On Friday, 11 August 2023 at 13:37:57 UTC, Mike Parker wrote:The D Language Foundation's monthly meeting for July 2023 took Nick had nothing new for us but did have some comments on the `-wo` switch. He thought it was great. However, since there's no indication by default if code is using an obsolete feature, he felt it would be great if people could just get in the habit of using the new switch. That could be a sort of cultural thing. Walter agreed it should be cultural. He had noticed this in GCC. There are some really bad features of C, but GCC doesn't warn about them by default. Users have to turn on the warnings. That seems okay to him and it seems to work for GCC.Maybe if the compiler detects that depreciated features are being used it could add a line to the output... "To check for usage of depreciated features uses the "-wo" swicth" A simple 1 line "friendly reminder" instead of pages of warnings, surely people could live with that?
Dom DiSc <dominikus scherkl.de> writes:
On Monday, 14 August 2023 at 08:42:17 UTC, claptrap wrote:Maybe if the compiler detects that deprecated features are being used it could add a line to the output... "To check for usage of deprecated features use the '-wo' switch" A simple 1 line "friendly reminder" instead of pages of warnings, surely people could live with that?Jup, that's a very good idea.
jmh530 <john.michael.hall gmail.com> writes:
On Monday, 14 August 2023 at 12:20:50 UTC, Dom DiSc wrote:On Monday, 14 August 2023 at 08:42:17 UTC, claptrap wrote:Yup. It would be nice if the message would only appear if deprecated features are actually being used.Maybe if the compiler detects that deprecated features are being used it could add a line to the output... "To check for usage of deprecated features use the '-wo' switch" A simple 1 line "friendly reminder" instead of pages of warnings, surely people could live with that?Jup, that's a very good idea.
Ogi <ogion.art gmail.com> writes:
On Monday, 14 August 2023 at 08:42:17 UTC, claptrap wrote:A simple 1 line "friendly reminder" instead of pages of warnings, surely people could live with that?Well, given that D compiler is also a unittesting tool, codecov analyzer, documentation generator, profiler, static analyzer, build system, and nowadays also a C compiler, it could also be a linter.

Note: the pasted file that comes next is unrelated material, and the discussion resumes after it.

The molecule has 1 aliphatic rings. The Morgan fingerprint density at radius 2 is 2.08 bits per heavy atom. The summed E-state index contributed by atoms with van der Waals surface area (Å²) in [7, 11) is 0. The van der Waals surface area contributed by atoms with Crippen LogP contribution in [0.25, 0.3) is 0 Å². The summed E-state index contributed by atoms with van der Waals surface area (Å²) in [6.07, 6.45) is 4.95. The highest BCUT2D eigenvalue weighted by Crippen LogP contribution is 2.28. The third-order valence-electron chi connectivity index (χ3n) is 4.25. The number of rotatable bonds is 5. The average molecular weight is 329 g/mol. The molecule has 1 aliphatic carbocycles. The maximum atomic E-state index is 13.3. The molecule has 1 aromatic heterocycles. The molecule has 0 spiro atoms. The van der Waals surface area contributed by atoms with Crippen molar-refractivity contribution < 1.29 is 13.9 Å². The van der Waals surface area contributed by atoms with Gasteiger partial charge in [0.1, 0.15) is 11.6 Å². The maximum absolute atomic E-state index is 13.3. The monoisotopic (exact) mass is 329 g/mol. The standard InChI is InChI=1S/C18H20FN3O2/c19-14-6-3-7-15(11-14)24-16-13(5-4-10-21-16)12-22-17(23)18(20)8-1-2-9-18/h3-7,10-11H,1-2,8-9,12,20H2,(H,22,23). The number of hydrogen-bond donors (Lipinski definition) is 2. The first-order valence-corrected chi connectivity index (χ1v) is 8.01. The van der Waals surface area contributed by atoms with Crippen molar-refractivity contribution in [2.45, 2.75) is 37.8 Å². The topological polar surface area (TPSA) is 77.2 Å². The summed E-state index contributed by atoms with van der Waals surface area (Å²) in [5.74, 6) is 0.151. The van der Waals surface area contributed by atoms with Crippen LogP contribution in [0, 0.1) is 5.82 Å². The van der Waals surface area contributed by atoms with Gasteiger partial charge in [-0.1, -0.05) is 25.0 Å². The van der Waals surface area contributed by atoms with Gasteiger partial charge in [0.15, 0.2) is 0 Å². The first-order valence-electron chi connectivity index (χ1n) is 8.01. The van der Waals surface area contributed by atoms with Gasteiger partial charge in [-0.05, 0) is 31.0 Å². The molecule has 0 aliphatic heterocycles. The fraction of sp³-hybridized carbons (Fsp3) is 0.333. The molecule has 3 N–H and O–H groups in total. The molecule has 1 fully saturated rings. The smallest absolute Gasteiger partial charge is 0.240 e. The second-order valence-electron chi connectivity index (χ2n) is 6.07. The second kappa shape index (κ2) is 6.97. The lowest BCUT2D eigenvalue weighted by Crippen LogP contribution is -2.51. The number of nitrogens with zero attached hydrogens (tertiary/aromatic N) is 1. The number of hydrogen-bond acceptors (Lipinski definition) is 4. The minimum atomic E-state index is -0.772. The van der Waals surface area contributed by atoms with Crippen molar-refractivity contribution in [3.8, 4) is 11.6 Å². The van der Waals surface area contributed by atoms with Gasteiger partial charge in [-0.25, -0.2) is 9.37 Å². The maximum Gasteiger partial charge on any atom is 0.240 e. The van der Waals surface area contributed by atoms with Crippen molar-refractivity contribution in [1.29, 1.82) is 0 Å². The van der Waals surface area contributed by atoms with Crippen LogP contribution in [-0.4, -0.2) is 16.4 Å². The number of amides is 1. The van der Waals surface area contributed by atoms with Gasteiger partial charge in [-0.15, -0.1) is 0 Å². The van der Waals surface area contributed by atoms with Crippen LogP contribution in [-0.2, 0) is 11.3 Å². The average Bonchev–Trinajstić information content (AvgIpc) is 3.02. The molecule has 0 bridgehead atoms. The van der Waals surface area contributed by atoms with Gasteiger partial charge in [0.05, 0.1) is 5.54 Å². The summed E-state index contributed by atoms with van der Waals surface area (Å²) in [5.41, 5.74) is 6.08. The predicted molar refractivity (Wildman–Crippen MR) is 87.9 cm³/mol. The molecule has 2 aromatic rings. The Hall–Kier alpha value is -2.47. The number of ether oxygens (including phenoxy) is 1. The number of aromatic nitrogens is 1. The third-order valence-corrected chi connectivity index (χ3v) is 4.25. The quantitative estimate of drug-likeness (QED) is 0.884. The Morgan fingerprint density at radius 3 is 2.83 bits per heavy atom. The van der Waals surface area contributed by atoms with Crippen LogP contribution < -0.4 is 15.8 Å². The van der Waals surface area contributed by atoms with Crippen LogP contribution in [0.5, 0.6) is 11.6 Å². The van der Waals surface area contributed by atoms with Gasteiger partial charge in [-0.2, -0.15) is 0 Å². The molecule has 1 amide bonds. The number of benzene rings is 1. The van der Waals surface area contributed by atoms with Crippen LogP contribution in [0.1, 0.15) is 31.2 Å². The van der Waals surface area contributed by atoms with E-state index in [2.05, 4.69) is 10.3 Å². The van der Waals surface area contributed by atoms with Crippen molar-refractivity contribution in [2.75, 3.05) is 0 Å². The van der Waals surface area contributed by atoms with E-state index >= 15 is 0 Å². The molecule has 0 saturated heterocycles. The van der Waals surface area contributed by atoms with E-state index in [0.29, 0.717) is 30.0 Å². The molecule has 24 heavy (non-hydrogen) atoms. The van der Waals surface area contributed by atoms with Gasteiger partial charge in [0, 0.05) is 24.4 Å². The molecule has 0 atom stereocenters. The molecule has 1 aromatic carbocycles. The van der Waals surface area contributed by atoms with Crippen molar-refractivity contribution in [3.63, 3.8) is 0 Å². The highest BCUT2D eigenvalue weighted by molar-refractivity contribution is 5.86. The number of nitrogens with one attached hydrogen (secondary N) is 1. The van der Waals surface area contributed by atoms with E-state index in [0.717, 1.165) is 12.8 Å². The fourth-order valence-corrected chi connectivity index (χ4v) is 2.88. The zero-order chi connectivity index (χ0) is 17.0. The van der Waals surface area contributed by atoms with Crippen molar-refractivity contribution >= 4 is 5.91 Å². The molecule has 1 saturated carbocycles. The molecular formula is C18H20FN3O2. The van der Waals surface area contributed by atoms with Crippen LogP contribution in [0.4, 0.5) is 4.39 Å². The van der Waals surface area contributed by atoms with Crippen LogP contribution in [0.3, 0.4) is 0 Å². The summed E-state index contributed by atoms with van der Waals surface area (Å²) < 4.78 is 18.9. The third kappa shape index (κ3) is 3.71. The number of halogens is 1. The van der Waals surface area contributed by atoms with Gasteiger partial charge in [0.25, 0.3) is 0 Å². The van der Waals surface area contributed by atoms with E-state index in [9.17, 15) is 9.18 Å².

Brian Callahan <bcallah openbsd.org> writes:
On Friday, 11 August 2023 at 13:37:57 UTC, Mike Parker wrote:Walter said we had already covered most of what he'd wanted to talk about. Aside from that, he was focused on bug fixes, going through the deprecation list, and looking into [adding support for the ENDBR instructions](https://github.com/dlang/dmd/pull/15415) to the DMD backend (as requested [in a forum post from Brian Callahan](https://forum.dlang.org/thread/ertsopsczhtgstoqusct forum.dlang.org) so that the compiler could continue to work on OpenBSD). That was all he had for us.And a big thank you to Walter and the LDC team for moving quickly on this. I've updated all the OpenBSD D packages and all is well.
harakim <harakim gmail.com> writes:
Dukc <ajieskola gmail.com> writes:
On Friday, 11 August 2023 at 13:37:57 UTC, Mike Parker wrote:__void initialing Booleans__ Dennis wasn't yet finished. The last item he had for us was [a PR he had submitted](https://github.com/dlang/dmd/pull/15362) that marks as ` system` the void initialization of a `bool`, or anything that contains a Boolean, under the system variables preview. The compiler likes to avoid bounds checks if you index with a bool because it knows it can only be zero or one, but when the bool is void initialized, it might be something bigger than that and can corrupt memory. (The PR is attempting [to fix an issue](https://issues.dlang.org/show_bug.cgi?id=20148) brought up in [our Gripes & Wishes campaign](https://github.com/dlang/vision-document/blob/main/gripes-wishes-feedback.md)). He said there were a few different opinions on what should happen here. One is for every void initialization to be ` system`, but that's a bigger breaking change that he doesn't think is going to happen.Would not be recommended anyway. It'd mean any union with `bool` would have to be ` system`.It might be helpful to consider `bool` a type that has unsafe bit patterns. Walter said he would have to think about it, and thanked Dennis for bringing it up.I think `bool` other than 0 or 1 should be allowed, but have implementation defined behaviour: ```D if(*cast(bool) new byte(2)) // implementation defined whether executed // true or false, implementation defined auto x = *cast(bool) new byte(2) && *cast(bool) new byte(2) // true or false, implementation defined auto y = *cast(bool) new byte(2) == *cast(bool) new byte(2) // same as bool z = void auto z = *cast(bool) new byte(2) & *cast(bool) new byte(2) // not implementation defined anymore z = true; ``` This unfortunately means that dmd has to stop assuming bool bit pattern of bool.
Martin Tschierschke <mt smartdolphin.de> writes:
On Friday, 11 August 2023 at 13:37:57 UTC, Mike Parker wrote:The D Language Foundation's monthly meeting for July 2023 took place on the 14th.[...]The idea was that once a library works in D and is debugged, it will stay working in D unless it's something we can't live with in older code.I am very happy, that the basic idea behind an LTS Version was discussed, with a/this outcome! Thank you, to the DLF Team! Best regards EmTee